A few things. Many of my poems are birthed out of ordinary times with my wife and daughters. Even if they do not find their way into a poem, I am often inspired to write when I am with my family. Also, since I preach in a church setting and teach in a university setting, I find poetry helps relieve me of didactic communication. I find the form is not only beautiful but useful in expressing things I fail to know how to express otherwise. Finally, I write because I love the challenge. Poetic writing can be a great challenge. I enjoy wrestling with words, ideas, emotion, and ink.       

What is your work ethic? 

I am a self-starter and easily motivated, especially when it comes to writing. I write every week, with the only exceptions being when I am on vacation (and sometimes I will still write a poem). Even if I only have an hour in the week to write, I make sure I do it.  

How do the writers you read when you were young influence your work today? 

I grew up in “the south”—Texas, USA. However, now I live in Pennsylvania, USA, which is much farther north. People here tell me I have somewhat of a “southern-accent”, though I would never know it. I think writing works in a similar way. I know that my writing voice has been shaped by early influences, but I have little perception of how and to what degree.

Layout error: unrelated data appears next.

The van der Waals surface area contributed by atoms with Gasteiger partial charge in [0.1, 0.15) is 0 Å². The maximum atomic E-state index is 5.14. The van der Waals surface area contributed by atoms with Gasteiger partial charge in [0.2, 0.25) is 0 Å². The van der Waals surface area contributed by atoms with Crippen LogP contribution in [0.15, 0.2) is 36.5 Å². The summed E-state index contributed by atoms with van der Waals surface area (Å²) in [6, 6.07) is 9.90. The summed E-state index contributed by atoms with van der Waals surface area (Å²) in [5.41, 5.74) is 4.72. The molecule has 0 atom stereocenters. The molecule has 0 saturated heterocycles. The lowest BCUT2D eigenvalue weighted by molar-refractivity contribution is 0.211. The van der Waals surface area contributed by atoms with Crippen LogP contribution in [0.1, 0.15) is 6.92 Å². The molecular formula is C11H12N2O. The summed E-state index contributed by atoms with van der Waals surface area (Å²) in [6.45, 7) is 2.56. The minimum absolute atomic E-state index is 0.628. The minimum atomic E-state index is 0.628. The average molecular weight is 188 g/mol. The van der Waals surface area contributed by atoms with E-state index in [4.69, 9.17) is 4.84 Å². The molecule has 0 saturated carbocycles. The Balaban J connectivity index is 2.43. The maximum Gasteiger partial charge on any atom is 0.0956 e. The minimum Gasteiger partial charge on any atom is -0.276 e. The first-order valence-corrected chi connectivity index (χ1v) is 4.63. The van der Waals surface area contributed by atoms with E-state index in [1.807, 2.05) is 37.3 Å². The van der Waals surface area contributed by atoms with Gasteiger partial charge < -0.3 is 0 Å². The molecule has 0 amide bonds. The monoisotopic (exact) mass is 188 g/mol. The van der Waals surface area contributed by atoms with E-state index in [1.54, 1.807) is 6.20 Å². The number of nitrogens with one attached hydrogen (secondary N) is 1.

Who of today’s writers do you admire the most and why? 

Jane Kenyon was the first poet that I really adored. She often wrote brief lyrical poems that centered around place and ordinary life. I appreciate that her poems seem to always have perfect line breaks and I get the impression that no single word could be eliminated. Her husband, Donald Hall, who was also a poet has influenced me, though in other ways. His preoccupation with nature, countryside, loss, and death are themes I find compelling. Early on, he taught me that poetry need not be overly sentimental, though it certainly can be on occasion. Billy Collins taught me the art of being whimsical and talking directly to the reader. Lucille Clifton challenged me to say more with fewer words. Lately, I have been enjoying Philip Larkin (especially his whit) and have also delighted in reading R.S. Thomas’ work. Finally, I must also give credit to my mentor, Matthew M.C. Smith. He has and continues to help me become a better poet. 

Why do you write, as opposed to doing anything else? 

I love words like I used to love Legos. I enjoy building things out of them.  

What would you say to someone who asked you “How do you become a writer?” 

Read … A lot (2) Start writing (3) Seek out honest feedback (4) Keep reading 

Tell me about the writing projects you have on at the moment. 

At the moment I am publishing individual poems in an effort to build a bigger body of work. Once I can accomplish that, I aim to publish a small collection of poems. As I mentioned earlier, I am also currently I am writing a non-fiction book tentatively entitled, Reconstructing Prayer: Navigating the Complexity of Faith Through the Simplicity of Prayer. It should be released in early 2023 with Cascade Books.  

Thank you for this opportunity to talk, Paul.